Jumat , 16 Okt 2020 11:49:37
Correlation and causality: a COVID-19 conundrum


Alyn H. Morice

European Respiratory Journal 2020 56: 2003174; DOI: 10.1183/13993003.03174-2020

Predictive models depend heavily on the assumptions made in their construction https://bit.ly/2Eex05F

To the Editor:

I read with interest the two contributions by J.D. Chalmers and co-workers to the July issue of the European Respiratory Journal. In a reply to correspondence concerning the inhaled corticosteroid withdrawal controversy in COPD, they suggest that A. Agusti succumbs to the fallacy of post hoc, ergo, propter hoci.e. A occurred, then B occurred: therefore, A caused B. However, as we know, correlation is not causality.

Yet, in their original research article, Lonergan and Chalmers  perpetrate the same error in spades. They use the trajectory of deaths from coronavirus disease 2019 (COVID-19) from around the world to estimate the consequences of easing lockdown measures. They assume the current fall in the rate of COVID-19 related mortality is a consequence of lockdown; but is it? There is much we do not know about the virus, but if it behaves like other coronaviruses then there will be a marked seasonal variation. Did Europe recover because sumer is icumen in?

What we need is a control group. There is one European country where a much lighter application of social measures, well short of full lockdown, is practised. That is Sweden. If we compare by eye the weekly COVID-19-related mortality figures from Sweden with that of a similarly afflicted country, such as the UK, then in both countries there is a marked fall as spring turns into summer, albeit a bit slower in Sweden (figure 1).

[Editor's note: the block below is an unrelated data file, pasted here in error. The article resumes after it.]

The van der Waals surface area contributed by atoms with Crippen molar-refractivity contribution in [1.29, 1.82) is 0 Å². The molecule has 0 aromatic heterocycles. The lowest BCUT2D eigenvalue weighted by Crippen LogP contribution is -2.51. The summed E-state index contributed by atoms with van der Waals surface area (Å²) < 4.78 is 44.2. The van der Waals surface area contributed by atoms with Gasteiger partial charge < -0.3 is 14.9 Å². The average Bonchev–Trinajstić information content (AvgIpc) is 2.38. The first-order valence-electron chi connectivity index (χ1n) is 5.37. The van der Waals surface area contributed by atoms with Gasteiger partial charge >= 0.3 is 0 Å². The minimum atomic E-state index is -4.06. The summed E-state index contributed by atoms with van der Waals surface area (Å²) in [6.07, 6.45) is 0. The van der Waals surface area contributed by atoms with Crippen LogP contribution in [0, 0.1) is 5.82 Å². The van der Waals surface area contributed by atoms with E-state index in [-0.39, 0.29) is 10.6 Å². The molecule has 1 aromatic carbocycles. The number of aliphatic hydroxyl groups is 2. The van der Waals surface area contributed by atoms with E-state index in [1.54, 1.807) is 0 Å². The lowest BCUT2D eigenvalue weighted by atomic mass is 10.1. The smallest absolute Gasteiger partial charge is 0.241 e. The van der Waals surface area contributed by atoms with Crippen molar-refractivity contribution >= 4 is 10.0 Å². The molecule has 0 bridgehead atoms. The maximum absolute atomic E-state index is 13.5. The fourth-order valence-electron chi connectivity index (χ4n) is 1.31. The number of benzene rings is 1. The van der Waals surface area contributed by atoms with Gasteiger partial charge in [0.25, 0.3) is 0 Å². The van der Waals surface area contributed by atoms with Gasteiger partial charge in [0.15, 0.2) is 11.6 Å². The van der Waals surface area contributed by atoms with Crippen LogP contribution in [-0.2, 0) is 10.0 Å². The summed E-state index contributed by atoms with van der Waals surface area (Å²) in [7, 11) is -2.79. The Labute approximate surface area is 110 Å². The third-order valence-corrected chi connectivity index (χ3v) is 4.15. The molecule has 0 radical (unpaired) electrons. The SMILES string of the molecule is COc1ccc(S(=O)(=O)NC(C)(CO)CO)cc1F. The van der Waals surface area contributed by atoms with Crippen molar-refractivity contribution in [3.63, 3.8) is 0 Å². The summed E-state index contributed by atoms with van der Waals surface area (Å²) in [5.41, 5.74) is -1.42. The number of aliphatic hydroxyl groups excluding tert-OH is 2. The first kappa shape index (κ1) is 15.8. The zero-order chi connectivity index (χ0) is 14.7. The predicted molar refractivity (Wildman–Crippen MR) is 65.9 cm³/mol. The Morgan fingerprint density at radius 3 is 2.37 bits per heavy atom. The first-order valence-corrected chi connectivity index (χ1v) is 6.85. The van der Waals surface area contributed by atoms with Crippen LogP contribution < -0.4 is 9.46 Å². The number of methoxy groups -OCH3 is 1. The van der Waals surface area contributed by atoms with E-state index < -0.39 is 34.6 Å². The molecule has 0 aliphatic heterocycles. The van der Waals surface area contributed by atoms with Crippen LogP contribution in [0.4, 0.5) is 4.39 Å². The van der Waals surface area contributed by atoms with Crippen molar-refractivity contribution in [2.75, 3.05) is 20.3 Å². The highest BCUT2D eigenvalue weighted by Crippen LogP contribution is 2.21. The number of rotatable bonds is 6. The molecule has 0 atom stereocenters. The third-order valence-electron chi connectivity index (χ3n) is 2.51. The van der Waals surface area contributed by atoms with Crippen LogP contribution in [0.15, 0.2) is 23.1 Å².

FIGURE 1

FIGURE 1

Reported coronavirus disease 2019 (COVID-19)-related daily deaths. Source: Worldometer, downloaded 17 August 2020.

If the mortality curves have a similar shape despite large differences in social measures adopted, then this must infer that such measures can only have had a minor effect on the epidemiology of this phase of the pandemic. It is surely incorrect to then to apply complex statistical modelling to mortality rates from 89 countries whose surety of data collection varies widely.

Lonergan and Chalmers treat the reader to a detailed, and to me at least, indecipherable account of their “simple” modelling and its outcomes. The pitfalls of using such tools in COVID-19 research have been highlighted recently. The results from the models used to predict the initial onslaught of the virus differed hugely, leading to panic buying of ventilators and the creation of overflow (Nightingale in the UK) hospitals which were never used. Even the best model is prey to the assumptions made in its construction. The belief that we know the contribution that social measures have made to the evolution of the pandemic is wrong and so advising “[our] estimates are incompatible with a return to previous activities post ‘lockdown’” is hubris which may have greater socioeconomic and, thus, clinical consequences than the virus itself.

Footnotes

  • Conflict of interest: A.H. Morice has nothing to disclose.

  • Received August 17, 2020.
  • Accepted August 17, 2020.
  • Copyright ©ERS 2020